Phil Jones was director of the Climatic Research Unit (CRU) at the University of East Anglia in Norwich, UK, when, last November, more than 1,000 e-mails were illegally obtained from the university and posted on the Internet. Their contents sparked allegations of poor scientific practice at CRU, now the subject of an investigation that was launched on 11 February.

Phil Jones stands by his research. Credit: C. BOURCHIER/

Yet until recently, Jones had remained almost silent on the affair, despite being vilified by critics and even receiving death threats. It's no wonder that in an interview with Nature last week, he spent much of his time with his arms crossed tightly in front of his chest, as if shielding himself from further attack.

One issue now under investigation is whether Jones or his CRU colleagues ever published data that they knew were potentially flawed, in order to bolster the evidence for man-made global warming. Under scrutiny is one of Jones's research papers (P. D. Jones et al. Nature _ 347, 169–172; 1990) on whether the apparent rise in temperature readings in the late twentieth century could be an artefact of measurement sites that shifted from the countryside to cities, which are warmer. The study concluded that this 'urban heat island' effect was negligible, and that the dominant effect was global climate change.

Jones and his co-authors used data from weather stations around the world; those in China "were selected on the basis of station history: we chose those with few, if any, changes in instrumentation, location or observation times", they wrote. But when this claim was questioned in 2007, it became clear that the raw data were obtained from a Chinese contact of one of Jones's co-authors, Wei-Chyung Wang of the University at Albany in New York, and details of the stations' locations had subsequently been lost.

"I thought it was the right way to get the data," Jones says, but he now acknowledges that "the stations probably did move", and that not having a detailed history of stations' locations was sloppy. "It's not acceptable," he says. "[It's] not best practice." Despite this, Jones says that follow-up studies (P. D. Jones, D. H. Lister and Q. Li J. Geophys. Res. 113, D16122; 2008) verified the original conclusions for the Chinese data for the period 1954–83, showing that the precise location of weather stations was unimportant.

Jones says that he did not know that the stations' locations were questionable when they were included in the paper, but as its lead author he acknowledges his responsibility for ensuring the quality of the data. Asked if he will submit a correction to Nature, he replies: "I will give that some thought. It's worthy of consideration."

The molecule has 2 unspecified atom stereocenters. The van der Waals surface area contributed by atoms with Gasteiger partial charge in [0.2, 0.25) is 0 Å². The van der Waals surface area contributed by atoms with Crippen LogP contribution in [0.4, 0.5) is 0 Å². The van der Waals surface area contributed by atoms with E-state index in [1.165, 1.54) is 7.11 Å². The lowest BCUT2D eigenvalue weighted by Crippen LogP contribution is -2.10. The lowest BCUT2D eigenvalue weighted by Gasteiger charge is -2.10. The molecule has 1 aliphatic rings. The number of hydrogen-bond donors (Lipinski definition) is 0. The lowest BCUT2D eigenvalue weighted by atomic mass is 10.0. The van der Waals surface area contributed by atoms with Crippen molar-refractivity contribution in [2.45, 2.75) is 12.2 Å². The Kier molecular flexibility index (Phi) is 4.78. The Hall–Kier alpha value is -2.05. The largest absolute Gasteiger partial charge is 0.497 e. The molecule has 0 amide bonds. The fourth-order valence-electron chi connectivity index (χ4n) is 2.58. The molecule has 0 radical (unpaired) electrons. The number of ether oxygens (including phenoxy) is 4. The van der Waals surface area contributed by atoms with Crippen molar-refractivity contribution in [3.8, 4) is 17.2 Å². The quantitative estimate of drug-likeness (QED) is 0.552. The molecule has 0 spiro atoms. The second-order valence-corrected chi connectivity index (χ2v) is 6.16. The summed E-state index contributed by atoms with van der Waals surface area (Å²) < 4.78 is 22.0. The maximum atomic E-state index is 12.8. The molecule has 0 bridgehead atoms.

Jones rejects other allegations that he has selectively used data from tree rings — the thickness of which reflect annual temperatures and rainfall — to play down the importance of the Medieval Warm Period (MWP), a phase of natural warming that may have occurred 1,000 years ago. If the MWP was restricted to mild local warming, it would mean that present-day global warming is unprecedented for the past 1,000 years.

Scientists agree that the past 40 years of tree-ring data are unreliable temperature proxies, and some argue that using them in older temperature reconstructions, as Jones has done, could understate past warm periods, including the MWP (see Nature 463, 284–287; 2010). "It potentially does," admits Jones, but he adds that analyses using other methods — proxy temperature markers from ice-core samples, for example — still show much the same temperature change over the past millennium.

Jones, an author on the most recent climate assessment report of the United Nations' Intergovernmental Panel on Climate Change (IPCC), also denies trying to censor dissenting voices but defends the right of IPCC authors to exclude papers if they are scientifically weak or irrelevant. "The IPCC [report] is an assessment, it's not a review," he says.

But he fears that this message, and the broader evidence for man-made climate change, is being lost in the aftermath of the 'climategate' affair as blogs and media reports dominate the debate. Jones is emphatic that climate researchers should speak out to defend their research. "[I'd] like to see the climate science community supporting the climate science more," he says. "Lots of them are trying but they're being drowned out."

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